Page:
When getting ready to engage with your stakeholders, it’s common to start calculating all the time you’ll need to spend on engagement activities.
Face-to-face community information sessions, workshops and meetings all take significant time to set-up, promote, run, record, pack-up and debrief. Combine these with other tools such as online engagement and surveys and your mental tally of hours ‘doing engagement’ can quickly add up.
In a time of increasing scrutiny on projects and programs, there is often a rush to get out there and start engaging. However, you run the risk of last-minute issues popping up that may not have appeared if you spent more time planning. Also, if you haven’t understood the needs of your stakeholders, they may not be aware or able to participate in your engagement activities.
One of my favourite quotes is by Abraham Lincoln, 16th President of the United States who led his country through the American Civil War:
“Give me six hours to chop down a tree and I will spend the first four sharpening the axe.”
While a quote from a leader who nearly 150 years ago may seem slightly out of date, I think it is an eloquent way of describing the importance of planning. To put it another way, the key to a successful engagement program is to spend less overall time ‘doing’ engagement and more time ‘planning’ engagement.
Through working on a range of local, regional and national projects, I have learned it’s often the simple things that can sharpen up your engagement planning.
Understand who you are engaging with
If you don’t take the time to understand the people you want to engage with, they may not participate in your engagement. One method of understanding your stakeholders is to put yourself in their shoes. What is important to them? How do they spend most of their time? What groups are they part of? Where do they look for information? How can you make your communication relevant to their needs or interests? If you can, go one step further and meet with one or more of your stakeholders to ask them these questions directly.
Communicate, before you engage
It sounds like a no-brainer, but your stakeholders need to know about your engagement activities before they can participate. Use the information you’ve gathered about where your stakeholders look for information to plan your communications.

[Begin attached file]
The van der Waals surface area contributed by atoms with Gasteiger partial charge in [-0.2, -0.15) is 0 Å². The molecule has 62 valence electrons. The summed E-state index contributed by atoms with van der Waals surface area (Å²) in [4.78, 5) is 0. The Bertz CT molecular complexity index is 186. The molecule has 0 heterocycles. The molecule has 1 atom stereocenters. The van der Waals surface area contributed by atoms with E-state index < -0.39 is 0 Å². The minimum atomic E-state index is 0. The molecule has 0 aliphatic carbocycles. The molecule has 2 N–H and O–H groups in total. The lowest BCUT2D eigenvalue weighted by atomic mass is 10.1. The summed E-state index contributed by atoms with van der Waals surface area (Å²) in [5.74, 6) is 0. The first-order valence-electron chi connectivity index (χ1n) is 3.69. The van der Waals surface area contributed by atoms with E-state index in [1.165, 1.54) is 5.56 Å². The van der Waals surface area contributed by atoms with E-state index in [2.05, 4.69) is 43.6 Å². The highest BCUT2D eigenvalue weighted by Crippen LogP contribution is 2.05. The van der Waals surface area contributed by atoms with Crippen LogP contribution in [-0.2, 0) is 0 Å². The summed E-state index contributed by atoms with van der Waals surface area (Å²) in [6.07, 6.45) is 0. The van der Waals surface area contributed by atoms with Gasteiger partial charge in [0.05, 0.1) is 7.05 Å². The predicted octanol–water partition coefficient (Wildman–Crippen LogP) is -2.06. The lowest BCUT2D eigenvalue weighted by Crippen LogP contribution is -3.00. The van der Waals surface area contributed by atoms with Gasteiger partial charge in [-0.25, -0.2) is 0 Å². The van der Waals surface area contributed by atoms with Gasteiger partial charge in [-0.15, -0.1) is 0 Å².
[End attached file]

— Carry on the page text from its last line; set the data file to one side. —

In regional areas, think about grassroots methods of spreading your message. Posters on the local shopping centre or pub noticeboard, an article in the community newsletter or announcement on local radio are all great ways of promoting engagement. Posting on Facebook pages of community groups in a local town can grab people’s attention. Also, don’t underestimate the power of the local grapevine. Make sure the local community opinion leaders know the basic details of your engagement, such as dates and locations of information sessions and ways that people can provide feedback. They may be willing to spread the word to interested community members.
Get the timing right
You may need to adjust the timing of your engagement activities to take account of your stakeholder’s needs. Trying to meet with the owner of a café? Scheduling a meeting during their busy Saturday brunch rush probably isn’t going to work for them. Want to hear the opinions of parents with young children? A community workshop at 6pm in the evening, when they are trying to feed and bathe their kids is usually a no-go. If you’re unsure of the most convenient times to engage with your stakeholders, ask them, rather than assuming they can fit into your schedule.
Map it out in a schedule
Whether it’s a basic spreadsheet or online interactive tool, develop a schedule to map out the planning, implementation and evaluation phases of your engagement program. Think about each task needed to set up your engagement activities for success. Do you need graphic design or web development? Have you booked and paid for venues you need for face-to-face engagement? Have you considered who needs to approve your communication materials and how long they need to approve them? And don’t forget the nitty gritty details like checking that an online engagement page works across different devices. Use your schedule to guide your planning and seek s support of other colleagues you need to support your engagement.
If you take the time to incorporate these steps into your planning, you’ll be well on your way to implementing an engagement program where your stakeholders actively participate and help shape decision-making.